As die-hard Cowboys fans go, I think I can claim a pretty solid status. I got on board in 1976. My dad was a Cowboys fan, so I became one and then my son became one. Unfortunately for my son, he has never witnessed so much as an NFC Championship appearance by the ‘boys, much less a Super Bowl. And he’s 26.
Well over a year ago, it became apparent that Ezekiel Elliot was the second-most talented RB on the Cowboys roster. And so naturally, I expected McCarthy to give Tony Pollard, one of the most gifted backs in the league by any metric and a threat to take it to the house on any play, the bulk of the carries.
When that didn’t happen in the regular season, I thought, "Well, they have to make Pollard the lead back for the playoffs, it only makes sense."
Nope. Wrong again.
Zeke has that contract. All those tens of millions of dollars. Pollard doesn’t have that. While I don’t have the evidence, I will simply say this: There isn’t anyone who can convince me that Jerry Jones isn’t insisting that Zeke be the "bell cow" on this team. And if I’m right, then McCarthy has gone along with that.
So that begins my list of reasons to feel confident that the Jones’ aren’t prioritizing winning another SB above all else. If you can’t admit you were wrong about a contract and simply play the better player, then your ego is more important than another title.
Next, McCarthy himself. Not a coach known for running a tight, disciplined ship. Instead, a guy who prides himself on giving his team extra rest and justifying it with modern metrics about players’ activity levels, etc. Nice. But this is NFL football and the strongest and most disciplined teams survive in the playoffs. Dallas doesn’t need a "players coach."
So after Dallas sets an all-time NFL record for penalties in a playoff game, we get a vote of full confidence in the head coach, who never got a handle on the penalties—from team ownership.
But the penalties and general lack of discipline aren’t the only reason it’s inexcusable for ownership to give McCarthy full confidence after that one-and-done debacle.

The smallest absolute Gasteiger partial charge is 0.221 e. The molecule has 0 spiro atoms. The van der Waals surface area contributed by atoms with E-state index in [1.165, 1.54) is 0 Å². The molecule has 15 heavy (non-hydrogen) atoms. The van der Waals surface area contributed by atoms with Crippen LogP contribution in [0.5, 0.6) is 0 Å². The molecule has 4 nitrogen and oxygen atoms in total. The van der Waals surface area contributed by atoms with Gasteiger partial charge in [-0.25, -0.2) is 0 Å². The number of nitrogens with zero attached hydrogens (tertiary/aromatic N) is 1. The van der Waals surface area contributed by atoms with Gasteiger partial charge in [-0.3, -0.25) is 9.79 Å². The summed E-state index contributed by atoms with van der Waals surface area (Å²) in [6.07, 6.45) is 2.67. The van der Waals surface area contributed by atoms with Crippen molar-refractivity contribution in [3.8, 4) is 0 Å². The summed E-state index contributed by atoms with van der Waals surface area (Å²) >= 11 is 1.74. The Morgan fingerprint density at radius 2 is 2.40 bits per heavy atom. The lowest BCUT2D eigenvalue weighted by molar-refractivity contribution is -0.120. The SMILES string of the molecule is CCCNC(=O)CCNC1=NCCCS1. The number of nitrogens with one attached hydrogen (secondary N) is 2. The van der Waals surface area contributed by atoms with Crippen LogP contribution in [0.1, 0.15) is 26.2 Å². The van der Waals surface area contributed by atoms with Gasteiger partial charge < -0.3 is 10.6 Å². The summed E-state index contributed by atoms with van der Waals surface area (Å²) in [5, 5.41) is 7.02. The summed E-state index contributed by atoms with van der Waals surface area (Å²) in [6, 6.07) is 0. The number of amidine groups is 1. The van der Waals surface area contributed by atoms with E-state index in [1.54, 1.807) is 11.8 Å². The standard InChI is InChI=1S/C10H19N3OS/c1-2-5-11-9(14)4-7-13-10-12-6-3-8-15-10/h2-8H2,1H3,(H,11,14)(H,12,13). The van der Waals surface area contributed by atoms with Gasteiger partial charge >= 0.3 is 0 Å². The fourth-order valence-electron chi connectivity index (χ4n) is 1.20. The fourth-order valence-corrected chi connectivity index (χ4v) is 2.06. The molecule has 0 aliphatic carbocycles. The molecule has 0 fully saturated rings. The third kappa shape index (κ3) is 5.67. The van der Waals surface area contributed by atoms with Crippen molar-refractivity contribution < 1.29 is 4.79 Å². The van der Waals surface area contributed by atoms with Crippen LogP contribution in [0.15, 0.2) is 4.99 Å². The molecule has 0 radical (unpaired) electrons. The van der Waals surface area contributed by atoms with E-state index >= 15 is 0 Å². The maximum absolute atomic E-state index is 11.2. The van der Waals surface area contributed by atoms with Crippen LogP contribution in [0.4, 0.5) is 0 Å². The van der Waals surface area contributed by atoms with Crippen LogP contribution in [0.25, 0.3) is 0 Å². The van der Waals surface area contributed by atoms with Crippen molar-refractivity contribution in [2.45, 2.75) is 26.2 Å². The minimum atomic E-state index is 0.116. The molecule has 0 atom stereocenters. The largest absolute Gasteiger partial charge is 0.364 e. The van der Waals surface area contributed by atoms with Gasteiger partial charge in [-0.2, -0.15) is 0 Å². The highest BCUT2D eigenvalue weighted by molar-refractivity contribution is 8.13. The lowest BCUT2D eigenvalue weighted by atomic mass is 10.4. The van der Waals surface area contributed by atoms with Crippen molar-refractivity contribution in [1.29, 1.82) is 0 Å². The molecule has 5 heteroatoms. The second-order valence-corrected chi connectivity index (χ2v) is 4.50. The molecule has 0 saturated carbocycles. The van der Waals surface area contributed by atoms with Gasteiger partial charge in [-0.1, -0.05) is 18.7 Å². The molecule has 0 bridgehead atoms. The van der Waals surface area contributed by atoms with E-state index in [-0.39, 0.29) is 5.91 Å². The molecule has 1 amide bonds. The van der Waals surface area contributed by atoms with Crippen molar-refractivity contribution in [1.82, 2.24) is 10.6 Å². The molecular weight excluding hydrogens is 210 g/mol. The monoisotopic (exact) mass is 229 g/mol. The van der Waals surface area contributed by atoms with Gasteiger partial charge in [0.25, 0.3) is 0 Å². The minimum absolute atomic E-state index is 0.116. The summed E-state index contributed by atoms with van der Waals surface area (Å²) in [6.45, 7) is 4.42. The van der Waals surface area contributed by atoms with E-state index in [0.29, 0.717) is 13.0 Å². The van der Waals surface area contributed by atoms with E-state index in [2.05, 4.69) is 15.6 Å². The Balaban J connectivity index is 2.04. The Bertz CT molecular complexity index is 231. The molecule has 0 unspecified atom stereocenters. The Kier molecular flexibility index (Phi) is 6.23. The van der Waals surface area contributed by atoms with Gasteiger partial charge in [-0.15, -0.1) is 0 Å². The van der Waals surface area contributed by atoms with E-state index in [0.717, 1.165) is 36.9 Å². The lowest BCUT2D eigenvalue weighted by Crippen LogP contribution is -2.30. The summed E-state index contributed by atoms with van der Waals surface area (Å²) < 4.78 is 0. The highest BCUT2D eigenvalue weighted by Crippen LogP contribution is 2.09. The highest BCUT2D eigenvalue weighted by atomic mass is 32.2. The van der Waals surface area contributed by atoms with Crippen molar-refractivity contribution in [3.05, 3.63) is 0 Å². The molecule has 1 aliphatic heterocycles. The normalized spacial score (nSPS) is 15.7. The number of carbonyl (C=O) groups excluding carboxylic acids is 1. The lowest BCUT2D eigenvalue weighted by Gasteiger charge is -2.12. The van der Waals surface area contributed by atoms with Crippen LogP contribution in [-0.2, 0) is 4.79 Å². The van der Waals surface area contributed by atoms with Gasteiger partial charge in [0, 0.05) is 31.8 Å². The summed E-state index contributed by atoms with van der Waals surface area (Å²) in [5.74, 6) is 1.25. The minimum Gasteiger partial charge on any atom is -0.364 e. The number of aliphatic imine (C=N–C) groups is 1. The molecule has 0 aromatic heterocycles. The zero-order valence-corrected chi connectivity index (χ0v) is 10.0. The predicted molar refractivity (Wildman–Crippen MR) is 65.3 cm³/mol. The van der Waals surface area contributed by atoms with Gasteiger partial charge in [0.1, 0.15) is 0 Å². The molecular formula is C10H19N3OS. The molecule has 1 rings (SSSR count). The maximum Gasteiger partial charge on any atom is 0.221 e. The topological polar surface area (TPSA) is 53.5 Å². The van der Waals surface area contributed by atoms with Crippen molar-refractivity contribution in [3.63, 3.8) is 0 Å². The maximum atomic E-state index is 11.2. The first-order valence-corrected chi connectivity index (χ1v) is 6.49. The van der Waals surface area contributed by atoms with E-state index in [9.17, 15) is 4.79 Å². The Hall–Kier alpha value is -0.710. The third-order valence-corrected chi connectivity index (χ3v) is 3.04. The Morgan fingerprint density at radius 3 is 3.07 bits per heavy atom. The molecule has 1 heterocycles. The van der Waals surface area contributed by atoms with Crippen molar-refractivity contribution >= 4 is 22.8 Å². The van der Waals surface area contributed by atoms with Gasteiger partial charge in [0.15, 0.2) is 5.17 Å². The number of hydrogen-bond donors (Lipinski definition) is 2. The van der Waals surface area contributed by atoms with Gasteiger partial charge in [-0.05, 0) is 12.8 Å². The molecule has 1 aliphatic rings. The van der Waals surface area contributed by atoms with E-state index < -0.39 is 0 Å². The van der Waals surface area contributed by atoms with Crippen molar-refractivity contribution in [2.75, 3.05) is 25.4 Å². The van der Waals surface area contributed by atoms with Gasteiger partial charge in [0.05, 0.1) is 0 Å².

We must discuss the offensive line. This was a problem for over half the season. Holding penalties, pre-snap penalties. And most importantly, the obvious fact that they didn’t have the center or left guard positions figured out at all. Was any of this sorted out, rectified in any way prior to the playoffs? No. McCarthy had nothing. No answers. Great coaching staffs and great teams figure out their offensive line issues as they arise. Not this staff.
Jerry Jones wants desperately for the football world to believe he’s a great GM, not just an owner. But he hasn’t a clue how to be a great GM, other than to pay Will McClay to do most of the heavy lifting. The problem, of course, is that even though McClay has a done a brilliant job finding talent for this team, Jerry continues to enable weak head-coaching, so long as they always protect his ego by pretending the players he over-paid are still elite NFL starters at their position. Jason Garrett did this for Jones and guided his teams to mediocrity for at least five years longer than most teams would have tolerated. It appears that life with McCarthy will be much of the same. I don’t care about the regular season record that was fluffed with a slate of awful opponents. Losing at home in the wild-card round is mediocrity.
The Jones family is about vainly protecting their egos and selling merch and tickets and marketing packages above all else. If we had any sense, Cowboys fans, we would simply boycott his team until these fundamental facts change for good.